5. ANALYSIS AND CORRECTION OF SYSTEMATIC HEIGHT MODEL ERRORS

    Directory of Open Access Journals (Sweden)

    K. Jacobsen

    2016-06-01

    Full Text Available The geometry of digital height models (DHM determined with optical satellite stereo combinations depends upon the image orientation, influenced by the satellite camera, the system calibration and attitude registration. As standard these days the image orientation is available in form of rational polynomial coefficients (RPC. Usually a bias correction of the RPC based on ground control points is required. In most cases the bias correction requires affine transformation, sometimes only shifts, in image or object space. For some satellites and some cases, as caused by small base length, such an image orientation does not lead to the possible accuracy of height models. As reported e.g. by Yong-hua et al. 2015 and Zhang et al. 2015, especially the Chinese stereo satellite ZiYuan-3 (ZY-3 has a limited calibration accuracy and just an attitude recording of 4 Hz which may not be satisfying. Zhang et al. 2015 tried to improve the attitude based on the color sensor bands of ZY-3, but the color images are not always available as also detailed satellite orientation information. There is a tendency of systematic deformation at a Pléiades tri-stereo combination with small base length. The small base length enlarges small systematic errors to object space. But also in some other satellite stereo combinations systematic height model errors have been detected. The largest influence is the not satisfying leveling of height models, but also low frequency height deformations can be seen. A tilt of the DHM by theory can be eliminated by ground control points (GCP, but often the GCP accuracy and distribution is not optimal, not allowing a correct leveling of the height model. In addition a model deformation at GCP locations may lead to not optimal DHM leveling. Supported by reference height models better accuracy has been reached. As reference height model the Shuttle Radar Topography Mission (SRTM digital surface model (DSM or the new AW3D30 DSM, based on ALOS

  6. Branding by Proxy? : How hubs market (or not) higher education systems globally: the example of Qatar

    NARCIS (Netherlands)

    Cremonini, Leon; Taylor, John; Papadimitriou, Antigoni

    2017-01-01

    This chapter proposes a framework to understand if and how hubs contribute to stronger positioning of higher education system in global competition, and uses the case of Qatar to draw conclusions. Increasingly, governments around the world invest in so-called “education hubs”, which host excellent

  7. Perceptions of Quality Life in Hamilton's Neighbourhood Hubs: A Qualitative Analysis

    Science.gov (United States)

    Eby, Jeanette; Kitchen, Peter; Williams, Allison

    2012-01-01

    This paper examines perceptions of quality of life in Hamilton, Ontario, Canada from the perspective of residents and key community stakeholders. A series of eight focus groups were conducted. Six sessions were held with residents of neighbourhood "hubs", areas characterized by high levels of poverty. The following themes were…

  8. Development of passive-controlled HUB (teetered brake & damper mechanism) of horizontal axis wind turbine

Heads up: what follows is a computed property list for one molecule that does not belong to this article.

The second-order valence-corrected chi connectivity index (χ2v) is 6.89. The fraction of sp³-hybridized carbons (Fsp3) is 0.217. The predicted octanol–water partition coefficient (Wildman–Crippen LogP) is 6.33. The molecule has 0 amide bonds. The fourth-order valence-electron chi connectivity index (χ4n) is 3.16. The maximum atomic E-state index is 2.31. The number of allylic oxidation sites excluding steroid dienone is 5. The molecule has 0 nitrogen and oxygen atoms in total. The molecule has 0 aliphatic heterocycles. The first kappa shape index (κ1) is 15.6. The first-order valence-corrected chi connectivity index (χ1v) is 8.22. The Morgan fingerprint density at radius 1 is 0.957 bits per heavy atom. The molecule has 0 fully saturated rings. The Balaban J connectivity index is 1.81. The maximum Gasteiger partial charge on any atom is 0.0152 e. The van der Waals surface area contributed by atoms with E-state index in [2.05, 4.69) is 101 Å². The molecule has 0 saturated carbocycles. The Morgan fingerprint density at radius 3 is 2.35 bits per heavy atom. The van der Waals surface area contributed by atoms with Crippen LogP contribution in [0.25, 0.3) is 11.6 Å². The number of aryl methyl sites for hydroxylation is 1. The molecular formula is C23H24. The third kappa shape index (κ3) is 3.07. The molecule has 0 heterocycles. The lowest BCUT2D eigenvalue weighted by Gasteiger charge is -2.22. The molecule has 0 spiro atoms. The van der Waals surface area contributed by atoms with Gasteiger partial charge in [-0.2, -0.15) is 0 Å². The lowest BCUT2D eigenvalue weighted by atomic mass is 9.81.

Energy Technology Data Exchange (ETDEWEB)

    Shimizu, Yukimaru; Kamada, Yasunari; Maeda, Takao [Mie Univ. (Japan)

    1997-12-31

    For the purpose of the improvement of reliability of the Mega-Watt wind turbine, this paper indicates the development of an original mechanism for the passive-controlled hub, which has the effects of braking and damping on aerodynamic forces. This mechanism is useful for variable speed control of the large wind turbine. The passive-controlled hub is the combination of two mechanisms. One is the passive-teetered and damping mechanism, and the other is the passive-variable-pitch mechanism. These mechanism are carried out by the combination of the teetering and feathering motions. When the wind speed exceeds the rated wind speed, the blade is passively teetered in a downwind direction and, simultaneously, a feathering mechanism, which is linked to the teetering mechanism through a connecting rods, is activated. Testing of the model horizontal axis wind turbine in a wind tunnel showed that the passive-controlled hub mechanism can suppress the over-rotational speed of the rotor. By the application of the passive-controlled hub mechanism, the maximum rotor speed is reduced to about 60%.

  9. Numerical and Experimental Investigation of Heat Flow in Permanent Magnet Brushless DC Hub Motor

    DEFF Research Database (Denmark)

    Fasil, Muhammed; Plesner, Daniel; Walther, Jens Honore

    2014-01-01

    This paper investigates the heat dissipation in the hub motor of an electric two-wheeler using lumped parameter (LP), finite element (FE) and computational fluid dynamic (CFD) models. The motor uses external rotor permanent magnet brushless DC topology and nearly all of its losses are generated...

  10. Researching Higher Education in "Asia's Global Education Hub": Trends and Issues in Singapore

    Science.gov (United States)

    Lee, Michael H.

    2016-01-01

    Higher education studies as a field of academic research has become more developed and important in Singapore since the 1980s when the city-state placed more emphasis on reforming and restructuring its higher education sector to achieve the status of "Asia's global education hub". The past few decades witnessed a more significant growth…

  11. Role of governance in creating a commodity hub: A comparative analysis

    Directory of Open Access Journals (Sweden)